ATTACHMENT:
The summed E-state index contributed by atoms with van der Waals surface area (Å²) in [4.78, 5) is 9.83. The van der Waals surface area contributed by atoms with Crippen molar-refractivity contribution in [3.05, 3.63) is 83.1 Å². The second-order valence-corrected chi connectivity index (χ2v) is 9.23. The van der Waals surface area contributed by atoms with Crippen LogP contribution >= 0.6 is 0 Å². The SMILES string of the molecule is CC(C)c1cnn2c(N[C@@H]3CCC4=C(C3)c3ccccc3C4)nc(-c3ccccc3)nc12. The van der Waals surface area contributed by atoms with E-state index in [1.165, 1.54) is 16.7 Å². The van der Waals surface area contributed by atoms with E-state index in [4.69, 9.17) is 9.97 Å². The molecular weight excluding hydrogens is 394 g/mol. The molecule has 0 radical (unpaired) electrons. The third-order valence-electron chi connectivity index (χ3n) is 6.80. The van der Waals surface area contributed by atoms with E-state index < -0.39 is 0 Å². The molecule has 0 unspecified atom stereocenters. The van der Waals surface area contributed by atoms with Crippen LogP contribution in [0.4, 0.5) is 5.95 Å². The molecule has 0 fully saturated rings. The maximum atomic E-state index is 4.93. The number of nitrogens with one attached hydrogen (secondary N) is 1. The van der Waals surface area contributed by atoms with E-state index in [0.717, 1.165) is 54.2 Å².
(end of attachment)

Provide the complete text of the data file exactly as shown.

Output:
The summed E-state index contributed by atoms with van der Waals surface area (Å²) in [4.78, 5) is 9.83. The van der Waals surface area contributed by atoms with Crippen molar-refractivity contribution in [3.05, 3.63) is 83.1 Å². The second-order valence-corrected chi connectivity index (χ2v) is 9.23. The van der Waals surface area contributed by atoms with Crippen LogP contribution >= 0.6 is 0 Å². The SMILES string of the molecule is CC(C)c1cnn2c(N[C@@H]3CCC4=C(C3)c3ccccc3C4)nc(-c3ccccc3)nc12. The van der Waals surface area contributed by atoms with E-state index in [1.165, 1.54) is 16.7 Å². The van der Waals surface area contributed by atoms with E-state index in [4.69, 9.17) is 9.97 Å². The molecular weight excluding hydrogens is 394 g/mol. The molecule has 0 radical (unpaired) electrons. The third-order valence-electron chi connectivity index (χ3n) is 6.80. The van der Waals surface area contributed by atoms with E-state index < -0.39 is 0 Å². The molecule has 0 unspecified atom stereocenters. The van der Waals surface area contributed by atoms with Crippen LogP contribution in [0.4, 0.5) is 5.95 Å². The molecule has 0 fully saturated rings. The maximum atomic E-state index is 4.93. The number of nitrogens with one attached hydrogen (secondary N) is 1. The van der Waals surface area contributed by atoms with E-state index in [0.717, 1.165) is 54.2 Å².